Why Millennials Are Pissed Off

by October 8, 2013
filed under Activism



Twenty-somethings of today are unlike other twenty-somethings from earlier generations. Millennials as a generation have been under heavy criticism by the media and writers in the past few years. They claim we’re lazy and stupid, doing little for the world around us. Every time I come across one of these articles, my blood boils. These writers have no idea what it is like being a twenty-somethings today as most of them are from another generation. I am frustrated when others feel it is okay to comment on and demonize a whole generation or group of people reinforcing negative stereotypes. The criticizers of our generation have psychological and emotional effects on many millennials who read their articles, internalizing the negative messages. I know I have questioned my own “ambitions” because of these “expert” opinions. There are plenty of writers who speak positively when it comes to discussing millennials, but I feel more people are writing about doomed millennials and how we are causing havoc to our world.

The latest headlines about twenty-somethings read like ‘the me, me, me generation’ and ‘the overeducated, under employed generation.’ These are not the actual headlines from articles but the points made along these lines. Whenever these titles pop up on my newsfeed or on a website I’m reading, all I can think is ‘another one – when are they going to give up?’ It does not look like anti-millennials are giving up anytime soon. Should we be concerned about the negative press surrounding our generation?

I say yes – and here is why: We are inheriting corrupt institutions, politics and companies. We have more college loan debt than any other generation before us. Environmental destruction is a real thing we should all be concerned about. Life has become more expensive, but income wages have become stagnant and have decreased in many parts of the US. We are still fighting for civil rights, environmental justice and economic equality. All these issues affect twenty-somethings, but these writers disavow the twenty-somethings who are actively fighting against oppression for a more just world.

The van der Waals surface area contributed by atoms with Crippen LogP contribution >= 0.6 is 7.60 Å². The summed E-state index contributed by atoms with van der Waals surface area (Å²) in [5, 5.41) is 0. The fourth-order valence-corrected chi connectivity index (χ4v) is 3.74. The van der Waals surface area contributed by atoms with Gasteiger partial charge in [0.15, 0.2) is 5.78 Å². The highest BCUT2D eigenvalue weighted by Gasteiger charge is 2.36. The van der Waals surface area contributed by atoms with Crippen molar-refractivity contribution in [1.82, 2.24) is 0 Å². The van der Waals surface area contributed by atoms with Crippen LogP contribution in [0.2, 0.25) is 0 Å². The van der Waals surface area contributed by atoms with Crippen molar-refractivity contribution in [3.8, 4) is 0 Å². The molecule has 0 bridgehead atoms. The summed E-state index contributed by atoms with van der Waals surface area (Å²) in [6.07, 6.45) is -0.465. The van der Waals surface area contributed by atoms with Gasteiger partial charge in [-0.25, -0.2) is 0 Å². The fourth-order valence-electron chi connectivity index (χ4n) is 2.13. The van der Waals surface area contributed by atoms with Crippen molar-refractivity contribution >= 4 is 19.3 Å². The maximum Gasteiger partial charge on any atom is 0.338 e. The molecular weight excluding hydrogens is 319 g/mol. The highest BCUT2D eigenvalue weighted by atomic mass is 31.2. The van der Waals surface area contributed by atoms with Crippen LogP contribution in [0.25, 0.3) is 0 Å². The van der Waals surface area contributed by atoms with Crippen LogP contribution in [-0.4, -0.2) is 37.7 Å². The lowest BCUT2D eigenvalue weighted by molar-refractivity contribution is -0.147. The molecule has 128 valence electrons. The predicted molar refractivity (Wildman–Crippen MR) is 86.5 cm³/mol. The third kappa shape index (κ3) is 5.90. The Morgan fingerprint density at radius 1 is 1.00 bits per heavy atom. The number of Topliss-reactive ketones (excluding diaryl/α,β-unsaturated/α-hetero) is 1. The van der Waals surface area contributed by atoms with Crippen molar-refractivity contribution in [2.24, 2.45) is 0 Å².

I’m a twenty-something – a twenty-three- year-old to be exact. I did what I was supposed to: I graduated high school, left college with honors, interned after graduation – not to mention volunteered and worked different jobs throughout my college career. After college, the plan was to go to graduate school – but as I got closer to finishing my degree, I could not commit to what I wanted to do. The college loans and not knowing what I wanted to do keep me from pursuing graduate school. I continue to work, volunteer, intern, take graduate classes and write to keep my resume fresh. For many twenty-somethings, the post-college reality is scary. We were promised jobs when we got out of college, but almost half of the graduating college students in the US are working jobs in which their degrees are not necessary.

On the upside, I have hope. I remain optimistic about millennials. I often have conversations about our generation with my friends and people I come into contact with. Many people seem pessimistic about us. They believe we are not going to do much with the world we have been given. I argue against this because I know more people in my generation who are activists, organizers, writers and change-makers than from the generation(s) before us. We have been given a world in which we see the need for change, such as the need for environmental justice and better human rights.

I truly believe the twenty-somethings of today are changing the world around us. We acknowledge the older way of living and are writing our own history – a history that is more socially responsible and takes people into account people from all walks of life with a commitment towards the preservation of our earth and all its inhabitants.

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